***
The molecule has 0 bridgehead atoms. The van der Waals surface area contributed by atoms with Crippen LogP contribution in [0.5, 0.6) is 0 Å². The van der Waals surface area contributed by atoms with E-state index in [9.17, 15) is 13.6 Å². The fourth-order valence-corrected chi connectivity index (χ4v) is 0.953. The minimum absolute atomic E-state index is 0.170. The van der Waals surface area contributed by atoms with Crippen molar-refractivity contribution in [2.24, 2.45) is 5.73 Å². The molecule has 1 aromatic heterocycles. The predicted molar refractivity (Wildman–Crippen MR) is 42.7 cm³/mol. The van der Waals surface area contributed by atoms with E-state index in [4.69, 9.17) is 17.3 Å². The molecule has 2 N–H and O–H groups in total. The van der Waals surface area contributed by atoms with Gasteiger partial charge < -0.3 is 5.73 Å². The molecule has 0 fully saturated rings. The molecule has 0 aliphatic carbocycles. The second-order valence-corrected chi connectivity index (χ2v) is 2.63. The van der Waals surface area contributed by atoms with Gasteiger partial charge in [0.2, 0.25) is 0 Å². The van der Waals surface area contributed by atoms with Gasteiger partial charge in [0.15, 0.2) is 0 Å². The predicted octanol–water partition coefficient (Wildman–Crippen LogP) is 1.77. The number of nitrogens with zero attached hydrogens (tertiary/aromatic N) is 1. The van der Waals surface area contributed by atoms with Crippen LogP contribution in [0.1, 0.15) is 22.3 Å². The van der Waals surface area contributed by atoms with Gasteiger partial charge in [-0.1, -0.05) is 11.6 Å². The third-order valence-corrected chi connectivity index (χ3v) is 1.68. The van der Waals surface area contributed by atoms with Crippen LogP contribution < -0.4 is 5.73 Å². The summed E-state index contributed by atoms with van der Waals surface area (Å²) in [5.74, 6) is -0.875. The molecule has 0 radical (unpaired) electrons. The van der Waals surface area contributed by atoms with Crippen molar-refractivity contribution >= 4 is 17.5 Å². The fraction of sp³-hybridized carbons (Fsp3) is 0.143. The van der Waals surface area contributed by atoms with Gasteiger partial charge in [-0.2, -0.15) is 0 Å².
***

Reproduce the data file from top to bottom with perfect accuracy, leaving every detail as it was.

The molecule has 0 bridgehead atoms. The van der Waals surface area contributed by atoms with Crippen LogP contribution in [0.5, 0.6) is 0 Å². The van der Waals surface area contributed by atoms with E-state index in [9.17, 15) is 13.6 Å². The fourth-order valence-corrected chi connectivity index (χ4v) is 0.953. The minimum absolute atomic E-state index is 0.170. The van der Waals surface area contributed by atoms with Crippen molar-refractivity contribution in [2.24, 2.45) is 5.73 Å². The molecule has 1 aromatic heterocycles. The predicted molar refractivity (Wildman–Crippen MR) is 42.7 cm³/mol. The van der Waals surface area contributed by atoms with E-state index in [4.69, 9.17) is 17.3 Å². The molecule has 2 N–H and O–H groups in total. The van der Waals surface area contributed by atoms with Gasteiger partial charge < -0.3 is 5.73 Å². The molecule has 0 fully saturated rings. The molecule has 0 aliphatic carbocycles. The second-order valence-corrected chi connectivity index (χ2v) is 2.63. The van der Waals surface area contributed by atoms with Gasteiger partial charge in [0.2, 0.25) is 0 Å². The van der Waals surface area contributed by atoms with Gasteiger partial charge in [0.15, 0.2) is 0 Å². The predicted octanol–water partition coefficient (Wildman–Crippen LogP) is 1.77. The number of nitrogens with zero attached hydrogens (tertiary/aromatic N) is 1. The van der Waals surface area contributed by atoms with Crippen LogP contribution in [0.1, 0.15) is 22.3 Å². The van der Waals surface area contributed by atoms with Gasteiger partial charge in [-0.1, -0.05) is 11.6 Å². The third-order valence-corrected chi connectivity index (χ3v) is 1.68. The van der Waals surface area contributed by atoms with Crippen LogP contribution < -0.4 is 5.73 Å². The summed E-state index contributed by atoms with van der Waals surface area (Å²) in [5.74, 6) is -0.875. The molecule has 0 radical (unpaired) electrons. The van der Waals surface area contributed by atoms with Crippen molar-refractivity contribution >= 4 is 17.5 Å². The fraction of sp³-hybridized carbons (Fsp3) is 0.143. The van der Waals surface area contributed by atoms with Gasteiger partial charge in [-0.2, -0.15) is 0 Å².